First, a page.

Recently by Robert Wenzel: The George Soros Connection to ‘OccupyWallStreet’
Check this out. Left wing interventionists fighting right wing interventionists.
The Bill Kristol led "Emergency Committee for Israel" is out with an ad claiming that Occupation Wall Street is anti-Semitic. The ad and my comment on the absurdity of this is here.
Paul Krugman has joined the criticism. He writes:
Over the last couple of days, I’ve been getting mail accusing me of consorting with Nazis. My immediate reaction was, what the heck? Then it clicked: the right wing is mounting a full-court press to portray Occupy Wall Street as an anti-Semitic movement, based, as far as I can tell, on one guy with a sign.
Things really gets interesting further down in Krugman’s post, when he writes:
The key to understanding this, I’d suggest, is that movement conservatism has become a closed, inward-looking universe in which you get points not by sounding reasonable to uncommitted outsiders – although there are a few designated pundits who play that role professionally – but by outdoing your fellow movement members in zeal.
It’s sort of reminiscent of Stalinists going after Trotskyites in the old days: the Trotskyites were left deviationists, and also saboteurs working for the Nazis. Didn’t propagandists feel silly saying all that? Not at all: in their universe, extremism in defense of the larger truth was no vice, and you literally couldn’t go too far.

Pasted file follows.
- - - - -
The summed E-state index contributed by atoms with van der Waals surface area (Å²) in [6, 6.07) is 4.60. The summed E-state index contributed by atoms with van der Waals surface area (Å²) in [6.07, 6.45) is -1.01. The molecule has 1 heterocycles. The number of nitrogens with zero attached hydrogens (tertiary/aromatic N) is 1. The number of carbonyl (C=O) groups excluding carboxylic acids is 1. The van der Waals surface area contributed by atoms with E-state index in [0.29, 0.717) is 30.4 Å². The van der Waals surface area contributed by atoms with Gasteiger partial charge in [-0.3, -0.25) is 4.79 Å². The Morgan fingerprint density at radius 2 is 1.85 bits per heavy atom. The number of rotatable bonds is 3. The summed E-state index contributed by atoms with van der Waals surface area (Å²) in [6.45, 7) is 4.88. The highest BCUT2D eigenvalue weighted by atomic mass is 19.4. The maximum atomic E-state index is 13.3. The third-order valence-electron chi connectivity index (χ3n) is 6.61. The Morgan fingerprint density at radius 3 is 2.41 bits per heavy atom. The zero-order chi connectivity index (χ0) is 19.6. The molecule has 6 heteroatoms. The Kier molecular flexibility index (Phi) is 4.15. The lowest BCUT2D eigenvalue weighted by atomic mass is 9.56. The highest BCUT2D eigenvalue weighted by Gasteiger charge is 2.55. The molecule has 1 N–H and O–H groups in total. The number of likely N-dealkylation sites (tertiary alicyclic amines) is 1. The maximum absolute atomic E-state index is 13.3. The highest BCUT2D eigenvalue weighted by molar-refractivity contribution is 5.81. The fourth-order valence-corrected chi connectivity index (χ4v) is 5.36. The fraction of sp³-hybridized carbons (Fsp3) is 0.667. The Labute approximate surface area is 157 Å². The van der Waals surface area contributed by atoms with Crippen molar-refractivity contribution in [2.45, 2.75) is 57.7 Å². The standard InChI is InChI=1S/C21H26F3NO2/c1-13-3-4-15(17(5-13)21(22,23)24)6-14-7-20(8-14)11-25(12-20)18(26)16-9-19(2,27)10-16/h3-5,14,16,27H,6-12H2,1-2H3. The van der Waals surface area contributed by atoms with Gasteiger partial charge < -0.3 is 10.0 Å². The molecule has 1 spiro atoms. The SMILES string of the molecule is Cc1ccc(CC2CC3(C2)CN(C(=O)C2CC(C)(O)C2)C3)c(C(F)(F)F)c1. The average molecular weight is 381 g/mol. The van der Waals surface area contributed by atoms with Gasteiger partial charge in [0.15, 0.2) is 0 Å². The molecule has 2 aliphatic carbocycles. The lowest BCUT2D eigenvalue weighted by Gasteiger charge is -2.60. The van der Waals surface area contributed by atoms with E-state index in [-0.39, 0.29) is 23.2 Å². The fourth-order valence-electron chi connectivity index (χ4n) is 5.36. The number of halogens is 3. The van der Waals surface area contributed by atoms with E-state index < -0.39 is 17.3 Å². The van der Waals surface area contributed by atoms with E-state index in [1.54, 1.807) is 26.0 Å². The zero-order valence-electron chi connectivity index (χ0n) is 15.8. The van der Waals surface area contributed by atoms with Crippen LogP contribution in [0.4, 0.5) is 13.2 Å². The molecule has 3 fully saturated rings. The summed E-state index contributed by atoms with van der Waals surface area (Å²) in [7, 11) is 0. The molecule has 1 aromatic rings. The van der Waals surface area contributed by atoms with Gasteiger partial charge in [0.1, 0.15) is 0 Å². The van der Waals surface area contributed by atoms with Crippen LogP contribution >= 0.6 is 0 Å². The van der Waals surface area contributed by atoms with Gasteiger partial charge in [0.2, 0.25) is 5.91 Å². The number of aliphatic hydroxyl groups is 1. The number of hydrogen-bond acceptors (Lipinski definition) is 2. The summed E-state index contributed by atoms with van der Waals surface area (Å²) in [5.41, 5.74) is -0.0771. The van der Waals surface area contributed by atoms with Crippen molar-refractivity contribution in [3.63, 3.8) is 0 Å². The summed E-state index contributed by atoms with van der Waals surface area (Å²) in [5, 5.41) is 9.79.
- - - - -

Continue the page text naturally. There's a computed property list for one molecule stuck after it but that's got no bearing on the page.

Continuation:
Krugman should have written neo-conservative rather than conservative, since Kristol is a leading neo-con, but Krugman is trying to attack with a broad brush and probably hopes he is getting a little paint on Ron Paul. But his bringing up of Trotsky clues us in that his real attack is on Kristol.
John Gray wrote in Black Mass: Apocalyptic Religion and the Death of Utopia:
Many of the older generation of neo-conservatives began on the anti-Stalinist far Left – Irving Kristol, the political godfather of the movement, wrote an autobiographical essay called ‘Memoirs of a Trotskyist’ – and the intellectual style of that sectarian milieu has marked the neo-conservative movement throughout its history. (p.122)
Got that? The neo-con movement emerged out of the Trotsky movement. Irving Kristol is, of course, Bill Kristol’s father.
So when Krugman calls a Bill Kristol move reminiscent of a Stalin-type tactic used against Trotskyites, Krugman is slapping Kristol hard, real hard. It’s not quite calling Kristol, Hitler, but calling his tactics Stalin-like, given the history, is not that far away.
Reprinted with permission from Economic Policy Journal.